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John’s Horror Corner: Boys Against Girls (2012), a female empowerment film written and directed by a man…hmmmm

May 19, 2013


MY CALL:  A female empowerment revenge film made by a man?  Hmmmm… I don’t think a female director would have made her shorts so short.  It was decent but hard to describe in a few sentences.  I recommend it to fans of the extreme (e.g., Hostel or Sawmovies).  IF YOU LIKE THIS WATCH:  I Spit on Your Grave (1978, 2010),The Descent (2005), A Perfect Getaway (2009) and Thelma and Louse (1991) all do better jobs of showing us strong female roles in which the actresses are completely credibly tough.

Our male writer/director (Austin Chick) piles the female oppression on pretty hard.  We first find Shae(Scream Queen Danielle Panabaker; Piranha 3DD, The Ward) in some sort of feminist women’s studies class talking to her classmate about her married boyfriend who’s about 15+ years her senior.  After he breaks things off she feels lost without her unhealthy relationship as she fends off unwelcome advances at work (as a night club bartender) and sneaks off to cry about the loss of this loser.  As if she didn’t already have a big enough deficit of self worth, Shae is always dressed in very short shorts or snug tiny skirts.


Lu (Nicole LaLiberte) works at the same bar, but she handles her shallow clientele with more assertiveness; she won’t be bullied or taken advantage of by men.  She wants to help Shae feel better so they go out for a night of drinks and dancing.  But when one thing leads to another, Shae finds herself alone with a man in a situation where “no” has little weight.  As if that wasn’t bad enough–and ALL of this has happened in just one day so far–Shae’s day gets much worse with!  After  that which would undeniably be considered the worst day of her life, she can’t even report the multiple assailants without being called “sweetheart” by a dismissively skeptical cop who says “you look fine to me.”


Yeah, laying it on a little thick, huh?

Nicole LaLiberte does a solid job as the vengeful, sociopathic and sultry Lu.  She kills a man in a cringingly brutal manner and just looks him in the eye, watching as he dies.  She plans murders with the same calm deadpan demeanor one would have while reading the nutrition information off of a Captain Crunch cereal box.  The yin to Lu’s yang, Shae is clearly the shy one, but she’s along  for the ride willingly and finds her murderous footing quickly.  The two of them embrace their vengeful actions–not as righteous, but simply “right” as if they had no other cares or sense of consequence in the world.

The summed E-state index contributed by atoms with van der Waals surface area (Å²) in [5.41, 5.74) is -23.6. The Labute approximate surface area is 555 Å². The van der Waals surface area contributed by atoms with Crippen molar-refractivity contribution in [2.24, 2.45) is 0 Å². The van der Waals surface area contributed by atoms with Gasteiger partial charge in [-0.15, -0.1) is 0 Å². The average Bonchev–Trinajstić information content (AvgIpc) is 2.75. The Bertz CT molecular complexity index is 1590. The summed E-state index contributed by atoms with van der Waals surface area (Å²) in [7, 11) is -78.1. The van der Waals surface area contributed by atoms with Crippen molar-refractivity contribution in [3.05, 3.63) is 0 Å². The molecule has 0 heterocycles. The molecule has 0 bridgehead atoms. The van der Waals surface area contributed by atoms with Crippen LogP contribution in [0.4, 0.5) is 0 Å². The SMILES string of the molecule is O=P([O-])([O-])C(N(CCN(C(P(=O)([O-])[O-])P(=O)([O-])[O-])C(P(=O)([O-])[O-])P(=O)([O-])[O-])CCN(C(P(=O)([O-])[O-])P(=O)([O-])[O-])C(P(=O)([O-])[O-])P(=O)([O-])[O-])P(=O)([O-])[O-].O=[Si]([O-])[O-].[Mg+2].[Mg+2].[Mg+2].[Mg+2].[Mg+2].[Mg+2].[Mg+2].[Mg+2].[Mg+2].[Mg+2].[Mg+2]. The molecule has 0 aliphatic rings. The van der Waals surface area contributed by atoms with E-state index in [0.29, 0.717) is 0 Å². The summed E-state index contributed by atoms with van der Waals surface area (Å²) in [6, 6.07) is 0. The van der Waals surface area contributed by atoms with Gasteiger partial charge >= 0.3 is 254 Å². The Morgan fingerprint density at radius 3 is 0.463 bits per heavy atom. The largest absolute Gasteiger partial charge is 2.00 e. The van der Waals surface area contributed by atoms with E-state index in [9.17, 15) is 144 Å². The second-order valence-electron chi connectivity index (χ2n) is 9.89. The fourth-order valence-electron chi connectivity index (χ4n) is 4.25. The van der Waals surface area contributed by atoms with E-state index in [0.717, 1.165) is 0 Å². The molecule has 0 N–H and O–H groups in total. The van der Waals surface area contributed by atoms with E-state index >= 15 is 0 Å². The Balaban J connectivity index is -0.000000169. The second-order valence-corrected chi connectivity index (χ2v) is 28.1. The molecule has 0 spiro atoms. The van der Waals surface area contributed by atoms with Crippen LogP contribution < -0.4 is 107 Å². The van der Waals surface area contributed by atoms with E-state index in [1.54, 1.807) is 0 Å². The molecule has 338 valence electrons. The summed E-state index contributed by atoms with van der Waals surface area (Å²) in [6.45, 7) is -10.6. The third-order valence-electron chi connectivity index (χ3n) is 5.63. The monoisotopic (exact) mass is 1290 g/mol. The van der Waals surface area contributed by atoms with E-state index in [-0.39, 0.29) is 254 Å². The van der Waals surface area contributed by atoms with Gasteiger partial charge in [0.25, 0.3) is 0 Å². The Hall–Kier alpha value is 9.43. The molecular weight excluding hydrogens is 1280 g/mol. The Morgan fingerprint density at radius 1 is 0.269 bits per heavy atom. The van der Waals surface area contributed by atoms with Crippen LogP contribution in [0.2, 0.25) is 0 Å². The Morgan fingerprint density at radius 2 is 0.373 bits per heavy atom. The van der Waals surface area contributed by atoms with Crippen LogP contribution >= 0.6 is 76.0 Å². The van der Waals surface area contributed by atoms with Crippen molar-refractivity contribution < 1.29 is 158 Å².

They have some funny moments.  The delivery of their homicidal discussions provides a great dark comedy appeal in a few scenes.  The gore element is present and there’s even a brief dash of torture, but it’s not celebrated as it is in the Hostel movies. We still get gummy detoothed mouths, some dismemberment, and exit wound splatters, though.

I’m having a hard time swallowing the pro-feminism while she’s in those short shorts.

The female empowerment is often credible, but at times, a bit over the top.  For example, Lu physically handles herself way too well for someone who’s probably never lifted anything heavier than a 6-pack and is a crackshot with a handgun and we have no reason to find that credible.  However, anyone who watches this movie wants to see brutal and clever death scenes and likely wouldn’t be too troubled with this shortcoming.

On the topics of female empowerment and death scenes, that’s all we see.  Unlike crime thrillers, this movie does not alternate between the killers’ agenda and the police detectives tasked with the investigation of their bloody wake, there are no chase scenes and our “protagonist” murderesses make no effort to evade their pursuers (which we have no knowledge of, if they exist) or to cover their tracks or wipe their fingerprints from the crime scene.  No.  This movie is about two girls avenging how they’ve been wronged.

This was a female empowerment revenge film made by a man.  It wasn’t bad.  But…hmmmm…I don’t think a female director would have made Panabaker’s shorts so short or LaLiberte’s lesbian-driven nudity soooooo, well–naked.  LOL.

It’s still a fun romp, though.


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